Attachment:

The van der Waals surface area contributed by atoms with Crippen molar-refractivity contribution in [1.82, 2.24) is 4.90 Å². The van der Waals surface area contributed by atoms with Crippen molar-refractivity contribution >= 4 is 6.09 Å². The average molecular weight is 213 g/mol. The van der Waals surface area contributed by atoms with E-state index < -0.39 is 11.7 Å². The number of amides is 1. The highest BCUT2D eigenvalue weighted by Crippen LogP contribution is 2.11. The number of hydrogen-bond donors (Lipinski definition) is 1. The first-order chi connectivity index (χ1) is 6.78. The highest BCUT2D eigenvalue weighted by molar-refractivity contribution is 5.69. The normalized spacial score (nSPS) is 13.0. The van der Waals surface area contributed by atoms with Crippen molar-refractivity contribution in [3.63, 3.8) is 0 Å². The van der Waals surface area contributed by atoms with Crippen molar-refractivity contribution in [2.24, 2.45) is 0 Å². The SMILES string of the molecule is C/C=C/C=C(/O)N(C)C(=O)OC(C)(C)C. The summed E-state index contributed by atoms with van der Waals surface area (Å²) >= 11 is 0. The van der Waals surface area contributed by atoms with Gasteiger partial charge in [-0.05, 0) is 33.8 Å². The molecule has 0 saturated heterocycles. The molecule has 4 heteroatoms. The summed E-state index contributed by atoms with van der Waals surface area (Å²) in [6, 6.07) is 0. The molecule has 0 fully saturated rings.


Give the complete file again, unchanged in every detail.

The van der Waals surface area contributed by atoms with Crippen molar-refractivity contribution in [1.82, 2.24) is 4.90 Å². The van der Waals surface area contributed by atoms with Crippen molar-refractivity contribution >= 4 is 6.09 Å². The average molecular weight is 213 g/mol. The van der Waals surface area contributed by atoms with E-state index < -0.39 is 11.7 Å². The number of amides is 1. The highest BCUT2D eigenvalue weighted by Crippen LogP contribution is 2.11. The number of hydrogen-bond donors (Lipinski definition) is 1. The first-order chi connectivity index (χ1) is 6.78. The highest BCUT2D eigenvalue weighted by molar-refractivity contribution is 5.69. The normalized spacial score (nSPS) is 13.0. The van der Waals surface area contributed by atoms with Crippen molar-refractivity contribution in [3.63, 3.8) is 0 Å². The van der Waals surface area contributed by atoms with Crippen molar-refractivity contribution in [2.24, 2.45) is 0 Å². The SMILES string of the molecule is C/C=C/C=C(/O)N(C)C(=O)OC(C)(C)C. The summed E-state index contributed by atoms with van der Waals surface area (Å²) >= 11 is 0. The van der Waals surface area contributed by atoms with Gasteiger partial charge in [-0.05, 0) is 33.8 Å². The molecule has 0 saturated heterocycles. The molecule has 4 heteroatoms. The summed E-state index contributed by atoms with van der Waals surface area (Å²) in [6, 6.07) is 0. The molecule has 0 fully saturated rings.